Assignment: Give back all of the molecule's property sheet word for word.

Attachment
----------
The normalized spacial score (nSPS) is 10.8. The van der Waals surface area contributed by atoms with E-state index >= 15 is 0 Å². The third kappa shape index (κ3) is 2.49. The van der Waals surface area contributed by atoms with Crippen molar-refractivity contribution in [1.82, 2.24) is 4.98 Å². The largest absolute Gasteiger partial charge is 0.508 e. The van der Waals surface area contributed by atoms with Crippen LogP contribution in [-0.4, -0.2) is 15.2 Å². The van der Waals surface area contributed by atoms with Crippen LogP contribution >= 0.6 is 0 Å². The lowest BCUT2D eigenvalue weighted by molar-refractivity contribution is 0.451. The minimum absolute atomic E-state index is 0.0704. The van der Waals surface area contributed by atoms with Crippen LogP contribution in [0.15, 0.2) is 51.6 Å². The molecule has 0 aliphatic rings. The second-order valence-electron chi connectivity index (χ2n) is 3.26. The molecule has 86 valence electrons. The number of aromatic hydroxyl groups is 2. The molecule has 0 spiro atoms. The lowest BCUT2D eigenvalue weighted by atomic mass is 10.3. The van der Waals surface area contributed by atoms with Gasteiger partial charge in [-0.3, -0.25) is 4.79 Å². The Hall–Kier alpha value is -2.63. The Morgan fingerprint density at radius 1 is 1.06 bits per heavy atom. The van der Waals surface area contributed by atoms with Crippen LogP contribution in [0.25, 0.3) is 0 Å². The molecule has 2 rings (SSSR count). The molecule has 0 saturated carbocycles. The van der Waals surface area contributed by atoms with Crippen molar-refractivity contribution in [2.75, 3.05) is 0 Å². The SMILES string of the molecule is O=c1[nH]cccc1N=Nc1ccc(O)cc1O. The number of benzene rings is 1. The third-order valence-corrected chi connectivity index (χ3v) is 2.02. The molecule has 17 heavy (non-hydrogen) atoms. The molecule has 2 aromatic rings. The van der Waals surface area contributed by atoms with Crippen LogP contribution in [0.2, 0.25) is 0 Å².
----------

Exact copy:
The normalized spacial score (nSPS) is 10.8. The van der Waals surface area contributed by atoms with E-state index >= 15 is 0 Å². The third kappa shape index (κ3) is 2.49. The van der Waals surface area contributed by atoms with Crippen molar-refractivity contribution in [1.82, 2.24) is 4.98 Å². The largest absolute Gasteiger partial charge is 0.508 e. The van der Waals surface area contributed by atoms with Crippen LogP contribution in [-0.4, -0.2) is 15.2 Å². The van der Waals surface area contributed by atoms with Crippen LogP contribution >= 0.6 is 0 Å². The lowest BCUT2D eigenvalue weighted by molar-refractivity contribution is 0.451. The minimum absolute atomic E-state index is 0.0704. The van der Waals surface area contributed by atoms with Crippen LogP contribution in [0.15, 0.2) is 51.6 Å². The molecule has 0 aliphatic rings. The second-order valence-electron chi connectivity index (χ2n) is 3.26. The molecule has 86 valence electrons. The number of aromatic hydroxyl groups is 2. The molecule has 0 spiro atoms. The lowest BCUT2D eigenvalue weighted by atomic mass is 10.3. The van der Waals surface area contributed by atoms with Gasteiger partial charge in [-0.3, -0.25) is 4.79 Å². The Hall–Kier alpha value is -2.63. The Morgan fingerprint density at radius 1 is 1.06 bits per heavy atom. The van der Waals surface area contributed by atoms with Crippen LogP contribution in [0.25, 0.3) is 0 Å². The molecule has 2 rings (SSSR count). The molecule has 0 saturated carbocycles. The van der Waals surface area contributed by atoms with Crippen molar-refractivity contribution in [2.75, 3.05) is 0 Å². The SMILES string of the molecule is O=c1[nH]cccc1N=Nc1ccc(O)cc1O. The number of benzene rings is 1. The third-order valence-corrected chi connectivity index (χ3v) is 2.02. The molecule has 17 heavy (non-hydrogen) atoms. The molecule has 2 aromatic rings. The van der Waals surface area contributed by atoms with Crippen LogP contribution in [0.2, 0.25) is 0 Å².